Although the petrol crisis is likely to quickly dissipate, the gas price crisis will be here for a lot longer and the UK Government must be praying for a mild winter. In the short term there is not much more they can do. Unlike other parts of Europe, UK consumers are artificially protected from short-term market forces by Government-imposed price caps although this has led to swathes of energy companies going bankrupt as they cannot pass on the increase. In the longer term, this will lead to a much smaller market and a key plank of UK energy policy, open and competitive supply markets, will be undermined. You obviously can’t keep a price cap in place indefinitely so what this means for domestic gas prices in April 2022 when the price cap is reviewed is anybody’s guess – but I am pretty sure they won’t be cheaper than they are now.

Commercial and industrial consumers are not covered by the price cap and this is likely where the real impact of price rises will be painfully felt. The Government has already had to intervene and step in to subsidise CO2 production for the food industry and let’s be frank, however nuanced the reality is, the optics of this are not great. We have a self-pronounced green UK Government subsiding an American company to burn Russian natural gas to make CO2. That’s not an easy sell to the media however you spin it and we expect the PR to get even worse as other gas hungry industries like cement, steel and manufacturing start citing this intervention as a precedent in the coming months.

In the longer term, the challenge for the Government will be to stay on its chosen course despite being rocked by short-term events – to-date it has been amongst the global leaders in installing renewable energy and just this week the Government successfully placed £10 billion green bond to fund further innovation. Furthermore, despite the panic over gas, UK electricity prices have historically been some of the lowest in Europe thanks in part to the low marginal cost of renewable power.

All Governments face the tripartite challenge of decarbonising their energy generating capacity, keeping industrial prices competitive with their global peers and protecting security of supply. The obvious key is to strike a balance between all three. The UK Government’s flagship energy policy has been battered by some pretty heavy waves this week but it is still just about afloat and sailing on to a decarbonized future. If we are to reduce our vulnerability to similar shocks in the future the UK has to increase storage capacity, increase the supply of locally produced biogas and reduce gas demand by better insulation of domestic properties, whilst continuing to transition away from fossil fuels. Tellingly there are 17,600 biogas plants in Europe but only 650 in the UK so this is an obvious focus for investment – hopefully some of the green bond money will be spent here.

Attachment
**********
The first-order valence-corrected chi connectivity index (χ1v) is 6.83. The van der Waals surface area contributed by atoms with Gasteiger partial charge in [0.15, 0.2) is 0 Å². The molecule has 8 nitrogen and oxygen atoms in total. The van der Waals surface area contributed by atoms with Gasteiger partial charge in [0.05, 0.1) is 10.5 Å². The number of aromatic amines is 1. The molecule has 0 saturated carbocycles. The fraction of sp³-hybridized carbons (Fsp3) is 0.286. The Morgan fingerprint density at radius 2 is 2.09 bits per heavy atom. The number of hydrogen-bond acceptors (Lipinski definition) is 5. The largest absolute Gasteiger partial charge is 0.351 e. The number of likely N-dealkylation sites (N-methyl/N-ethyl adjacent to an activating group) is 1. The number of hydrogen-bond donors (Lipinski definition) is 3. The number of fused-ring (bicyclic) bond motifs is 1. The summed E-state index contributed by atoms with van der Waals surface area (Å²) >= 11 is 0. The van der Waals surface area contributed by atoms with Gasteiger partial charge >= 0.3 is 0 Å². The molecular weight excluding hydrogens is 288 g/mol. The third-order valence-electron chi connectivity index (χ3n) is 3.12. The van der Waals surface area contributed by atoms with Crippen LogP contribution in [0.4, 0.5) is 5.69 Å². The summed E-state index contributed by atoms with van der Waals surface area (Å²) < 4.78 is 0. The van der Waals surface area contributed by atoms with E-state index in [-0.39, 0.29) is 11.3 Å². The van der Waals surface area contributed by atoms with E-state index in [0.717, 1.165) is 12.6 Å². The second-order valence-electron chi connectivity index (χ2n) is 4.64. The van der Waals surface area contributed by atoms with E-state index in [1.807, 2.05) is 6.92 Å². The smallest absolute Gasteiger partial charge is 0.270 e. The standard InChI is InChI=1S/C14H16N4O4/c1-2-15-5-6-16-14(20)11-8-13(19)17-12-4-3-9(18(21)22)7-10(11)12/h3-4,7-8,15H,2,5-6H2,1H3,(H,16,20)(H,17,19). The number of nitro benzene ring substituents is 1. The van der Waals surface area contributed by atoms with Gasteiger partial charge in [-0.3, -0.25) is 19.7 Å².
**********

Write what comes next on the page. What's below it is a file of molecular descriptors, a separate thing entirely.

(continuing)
In conclusion, this has been a strange month for energy in the UK. Scenes of soaring gas prices, the Government intervening to subsidise CO2 production and angry motorists scrapping at the petrol pumps were not in the no-doubt-carefully-plotted script for the run-up to COP 26. UK energy policy was meant to be a beacon leading the world but at the moment it’s not looking like such a bright idea to follow.

Events by their very definition are finite and Boris must be hoping that this storm is at least partly over by the time the conference comes around and the metaphorical winds buffeting his flagship policy have finally been replaced by real ones. More than ever, the chaos of this week shows that we need to decarbonise the economy and reduce our reliance on both imported gas and petrol.